The alignment between government and business is essential if we are to realise inclusive growth

BITC Scotland Director Alan Thornburrow reflects on leading a conversation around responsible business conduct at the OECD in Paris.

When the invitation arrived to lead a conversation with senior business leaders around Responsible Business Conduct at the Organisation for Economic Co-operation and Development's (OECD) Global Forum in Paris I was delighted.  The term itself "inclusive growth" was coined by the OECD, after all.

The OECD Global Forum brings together policymakers and stakeholders from business, trade unions, civil society and academia to debate key global social and economic challenges related to responsible business conduct in order to help shape the international policy agenda on inclusive growth.

There is widespread agreement on the essential part responsible business must play in the inclusive growth agenda, both in Scotland and across the globe – and for good reason.  

Globalisation and technological innovation has contributed to a huge disparity of wealth and access to opportunity across the world. The benefits of economic growth are not being felt equally and this inequality of distribution has led to a growing proportion of the population being excluded from the dividends of the global economy: the prosperity, skills, and growth which arise from being successful and competitive. The current rise of populism in politics is to a degree a consequence of this disparity.

It is in the interests of business to foster inclusive growth for a multitude of reasons, such as better operating environments and enhanced market opportunities, a more educated workforce, a larger middle class of consumers with greater purchasing power, and more stable political and social environments in which to do business. Inclusive business practices can be simultaneously good for inclusive growth and good for profitability.

The OECD is committed to supporting the collaboration of governments and businesses through data collection, standard-setting and by providing platforms including the emerging Business for Inclusive Growth in partnership with global non-profit BSR. This platform will facilitate cross-learning and innovation to enable new initiatives for more inclusive and productive societies and economies.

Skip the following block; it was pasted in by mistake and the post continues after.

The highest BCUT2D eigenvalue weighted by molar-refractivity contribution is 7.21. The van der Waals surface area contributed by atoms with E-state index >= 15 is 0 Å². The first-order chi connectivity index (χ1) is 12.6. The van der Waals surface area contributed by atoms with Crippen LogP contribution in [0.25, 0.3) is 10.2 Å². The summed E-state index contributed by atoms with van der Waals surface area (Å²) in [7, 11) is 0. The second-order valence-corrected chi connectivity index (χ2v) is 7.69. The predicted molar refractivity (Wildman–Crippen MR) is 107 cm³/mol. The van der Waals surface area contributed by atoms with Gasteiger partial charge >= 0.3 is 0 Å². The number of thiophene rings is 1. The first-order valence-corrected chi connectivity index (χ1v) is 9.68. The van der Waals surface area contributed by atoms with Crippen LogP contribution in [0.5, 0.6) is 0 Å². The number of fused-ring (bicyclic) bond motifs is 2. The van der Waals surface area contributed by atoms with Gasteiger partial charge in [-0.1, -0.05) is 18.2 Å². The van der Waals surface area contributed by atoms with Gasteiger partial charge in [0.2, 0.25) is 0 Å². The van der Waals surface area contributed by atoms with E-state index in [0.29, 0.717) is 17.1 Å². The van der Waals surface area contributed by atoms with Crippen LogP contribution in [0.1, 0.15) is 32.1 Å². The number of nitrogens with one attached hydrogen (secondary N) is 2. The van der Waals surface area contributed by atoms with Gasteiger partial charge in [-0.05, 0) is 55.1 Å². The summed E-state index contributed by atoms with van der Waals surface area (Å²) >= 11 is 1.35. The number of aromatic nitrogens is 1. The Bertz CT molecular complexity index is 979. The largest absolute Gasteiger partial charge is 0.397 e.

During the workshop I referenced Scotland’s National Performance Framework (NPF) and offered a perspective on the NPF as a model of partnership between government, public sector and business with the aim of delivering the UN’s Sustainable Development Goals (SDGs) in Scotland. I then invited contributions from prominent global businesses participating in this workshop, including EY, Thales, Fyffes, Michelin, Chanel, Carrefour and BNP Paribas.

Scotland leads the way amongst European nations in our approach towards collaboration between government and business to achieve inclusive growth, as measured through Scotland’s National Performance Framework.

We had a thought-provoking discussion that generated fresh insights around what companies are doing on inclusive growth and why there is an integral need for this platform. Specifically, we agreed there is a need to:

Build a critical mass of companies taking action and to showcase and disseminate best practices across peers and sectors
Provide a space in which companies and governments can align on long-term strategies and partnerships for generating value and inclusive, sustainable growth
Connect bottom-up and top-down movements on inclusive growth both within companies and across broader civil society.

The discussion also covered the importance of measuring and incentivising inclusive growth in business. The role of investors is seen as critical to this. Still too few investors measure or reward organisations for the progress they are making to deliver inclusion and sustainability. For meaningful impact on the inclusive growth agenda this needs much higher priority in investor strategies.

Participants spoke extensively of the progress they are making in-house and better profile needs to be given to this. It was agreed that the Business for Inclusive Growth platform could give more visibility to this and enable best practice and sharing across nations.

The OECD is developing the platform over the coming months and aim to launch at the OECD World Forum on Well-Being in Korea on 27-29 November. I look forward to playing a future role and representing Scotland’s responsible business interests.